Mmmm, happiness

Ahhh, what better than a warm spring day in February, a cup of hot tea, a bit of classical music, and a great book? All enjoyed on the deck of course, with a hint of smoke in the air, an oversized dog keeping you company, and just the lightest feeling of magic in the air!

I’ve had some bad spells the last few weeks. Frustrated with work, desperately wanting to move, boredom, dreams with too much meaning and too little understanding, restlessness, it’s all added up to a slightly bitchy Jaym recently. Yesterday was great, an hour in a bookstore led to about 30 new books, then an Italian lunch. Today was the aforementioned reading binge on the deck.

I’ve branched out, into the classics, the big names of fantasy literature this time. Blaylock. Mieville. Eddings (again). Hobb. Bradbury. Rawn. Poul Anderson. Butler. Some of them are old friends, Octavia Butler was one of the first fantasy authors I read, after Gemmell and Tolkien, Eddings is a favorite of both my mother and me.

But one author in particular was left with an empty shelf.

There are some books that, the first, maybe even the second time you pick them up, just don’t catch you. Maybe you can’t read them in a certain place, or maybe they require solitude, night, or a sunny day. Stories are moody that way, this has been noted in the past. Sometimes, a book waits for the right time and place to catch you. That was the issue with Terry Brooks’ “Running With the Demon”. I couldn’t make it through the first chapter the first time, the second time, I couldn’t put it down.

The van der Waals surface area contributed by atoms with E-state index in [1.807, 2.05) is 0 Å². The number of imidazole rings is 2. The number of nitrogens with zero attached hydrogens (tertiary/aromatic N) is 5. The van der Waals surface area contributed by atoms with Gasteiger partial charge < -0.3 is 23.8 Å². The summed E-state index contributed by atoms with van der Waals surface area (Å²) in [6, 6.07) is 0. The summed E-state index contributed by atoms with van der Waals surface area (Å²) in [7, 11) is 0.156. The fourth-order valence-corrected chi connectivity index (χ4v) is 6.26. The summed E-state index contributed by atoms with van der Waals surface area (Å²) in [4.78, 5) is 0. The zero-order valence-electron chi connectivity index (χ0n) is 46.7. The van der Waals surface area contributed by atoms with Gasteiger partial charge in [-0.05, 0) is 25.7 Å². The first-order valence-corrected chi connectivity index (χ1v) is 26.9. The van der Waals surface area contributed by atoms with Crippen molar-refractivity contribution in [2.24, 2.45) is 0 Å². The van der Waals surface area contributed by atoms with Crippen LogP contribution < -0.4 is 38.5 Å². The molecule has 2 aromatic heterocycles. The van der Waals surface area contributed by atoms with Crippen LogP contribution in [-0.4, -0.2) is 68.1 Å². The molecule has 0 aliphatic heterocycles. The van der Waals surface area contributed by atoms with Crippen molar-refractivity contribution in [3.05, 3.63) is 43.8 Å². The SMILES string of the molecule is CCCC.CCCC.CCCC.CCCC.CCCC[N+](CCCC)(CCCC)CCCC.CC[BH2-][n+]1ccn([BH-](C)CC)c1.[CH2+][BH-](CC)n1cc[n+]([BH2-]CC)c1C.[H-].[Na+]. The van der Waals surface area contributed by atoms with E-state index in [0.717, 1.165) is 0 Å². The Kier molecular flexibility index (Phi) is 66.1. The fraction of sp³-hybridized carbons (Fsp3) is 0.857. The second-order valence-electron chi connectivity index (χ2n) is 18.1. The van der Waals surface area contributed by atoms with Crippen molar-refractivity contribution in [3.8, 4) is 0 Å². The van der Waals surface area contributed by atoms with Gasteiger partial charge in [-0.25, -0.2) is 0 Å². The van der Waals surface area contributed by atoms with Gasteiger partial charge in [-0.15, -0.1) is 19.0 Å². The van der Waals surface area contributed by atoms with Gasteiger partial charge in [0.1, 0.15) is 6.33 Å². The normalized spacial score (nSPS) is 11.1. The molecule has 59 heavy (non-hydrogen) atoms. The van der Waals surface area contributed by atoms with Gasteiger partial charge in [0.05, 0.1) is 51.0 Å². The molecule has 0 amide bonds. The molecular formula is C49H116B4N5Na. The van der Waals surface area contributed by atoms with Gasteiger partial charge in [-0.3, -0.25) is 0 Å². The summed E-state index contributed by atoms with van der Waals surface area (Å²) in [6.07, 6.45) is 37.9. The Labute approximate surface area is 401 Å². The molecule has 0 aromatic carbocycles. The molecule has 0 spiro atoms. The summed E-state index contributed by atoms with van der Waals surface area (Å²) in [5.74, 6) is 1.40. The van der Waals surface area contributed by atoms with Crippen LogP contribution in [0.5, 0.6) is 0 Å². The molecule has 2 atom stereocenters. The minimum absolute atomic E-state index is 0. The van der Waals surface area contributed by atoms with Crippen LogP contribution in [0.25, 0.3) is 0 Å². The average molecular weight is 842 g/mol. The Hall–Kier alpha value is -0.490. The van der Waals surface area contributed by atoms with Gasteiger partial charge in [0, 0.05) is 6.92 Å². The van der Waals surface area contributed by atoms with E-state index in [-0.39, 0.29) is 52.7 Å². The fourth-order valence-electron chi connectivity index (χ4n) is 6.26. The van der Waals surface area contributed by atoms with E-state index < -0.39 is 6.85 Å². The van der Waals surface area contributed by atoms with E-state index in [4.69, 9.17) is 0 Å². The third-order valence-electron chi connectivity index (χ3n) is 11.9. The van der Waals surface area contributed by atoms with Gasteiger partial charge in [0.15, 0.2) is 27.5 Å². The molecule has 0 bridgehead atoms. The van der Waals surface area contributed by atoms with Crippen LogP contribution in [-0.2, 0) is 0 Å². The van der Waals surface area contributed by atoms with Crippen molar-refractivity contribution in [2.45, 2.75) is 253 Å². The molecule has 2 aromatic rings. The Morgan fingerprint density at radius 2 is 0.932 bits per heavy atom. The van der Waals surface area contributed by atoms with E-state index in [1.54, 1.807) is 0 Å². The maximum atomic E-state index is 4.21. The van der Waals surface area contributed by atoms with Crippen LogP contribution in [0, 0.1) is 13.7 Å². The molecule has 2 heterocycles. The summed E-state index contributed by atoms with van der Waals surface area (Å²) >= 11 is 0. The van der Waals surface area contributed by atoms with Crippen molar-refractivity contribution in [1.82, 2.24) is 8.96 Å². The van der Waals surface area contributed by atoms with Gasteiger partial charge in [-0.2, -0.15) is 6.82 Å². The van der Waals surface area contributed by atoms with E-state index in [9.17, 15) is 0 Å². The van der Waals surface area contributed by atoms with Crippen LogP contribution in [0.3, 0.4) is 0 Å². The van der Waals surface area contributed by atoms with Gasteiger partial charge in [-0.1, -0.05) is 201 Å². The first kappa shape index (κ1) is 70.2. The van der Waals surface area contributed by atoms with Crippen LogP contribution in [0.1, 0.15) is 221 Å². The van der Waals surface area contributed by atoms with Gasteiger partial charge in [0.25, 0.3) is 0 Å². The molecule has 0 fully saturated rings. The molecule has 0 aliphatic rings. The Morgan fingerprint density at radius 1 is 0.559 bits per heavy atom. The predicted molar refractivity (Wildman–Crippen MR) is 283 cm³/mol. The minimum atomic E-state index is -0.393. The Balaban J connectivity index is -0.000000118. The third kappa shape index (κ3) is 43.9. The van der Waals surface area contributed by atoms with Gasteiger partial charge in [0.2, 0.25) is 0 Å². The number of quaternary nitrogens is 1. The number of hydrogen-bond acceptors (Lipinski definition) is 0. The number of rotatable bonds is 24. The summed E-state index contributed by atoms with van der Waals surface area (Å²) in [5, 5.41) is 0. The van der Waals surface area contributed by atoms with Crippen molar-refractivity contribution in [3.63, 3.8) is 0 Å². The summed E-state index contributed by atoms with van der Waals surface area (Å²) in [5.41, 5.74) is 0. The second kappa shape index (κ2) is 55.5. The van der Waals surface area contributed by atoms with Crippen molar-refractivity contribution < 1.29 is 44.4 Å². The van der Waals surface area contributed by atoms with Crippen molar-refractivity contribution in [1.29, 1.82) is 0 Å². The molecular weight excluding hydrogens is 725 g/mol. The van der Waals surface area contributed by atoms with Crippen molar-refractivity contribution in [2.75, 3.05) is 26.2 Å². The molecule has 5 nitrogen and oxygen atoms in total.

I first started reading “Jack of Kinrowan”, by Charles de Lint about 6 months ago, here and there at work. I made it about a third of the way through before it was shelved. Then a friend gave me, over Christmas, a copy of “Greenmantle”, and once started, I couldn’t stop! I think it took me two weeks, because I paced myself.

Picked “Jack” up again a week ago. Finished it today, and only waited so long because I had to stop and absorb it as I read. Yesterday, I bought all four de Lint books they had.

He writes urban fantasy in a way that leaves it so very foreign, and terribly relatable at the same time. The characters are seeing magic, wild things that they can’t explain. You can feel the wonder and fear. You almost expect to look out your window and see a bogan or hob sitting outside. And at the same time, the characters are very human. They have fears and weaknesses that aren’t there for stitchery, but are reality. Suspended disbelief, without suspending belief as well. The worlds of faerie aren’t old hat in these stories, they are wild and wonderful.

I loaned “Greenmantle” to a friend who didn’t know where to start with the de Lint books. It’s a little more real, more tied to this world than to Faerie, while “Jack” starts out a little more real, then deals very little with the mortal world. “Greenmantle” is a good place to start on de Lint, to get that feel and language ingrained.

Just don’t be surprised to find yourself speaking of skillymen and widdershins and saying “spike’em all!”. Or maybe that’s just me.

I find few authors to be truly engrossing. de Lint is certainly one of them, and I look forward to reading every one of his stories.

Next up is Blaylock’s “Elfin Ship”.


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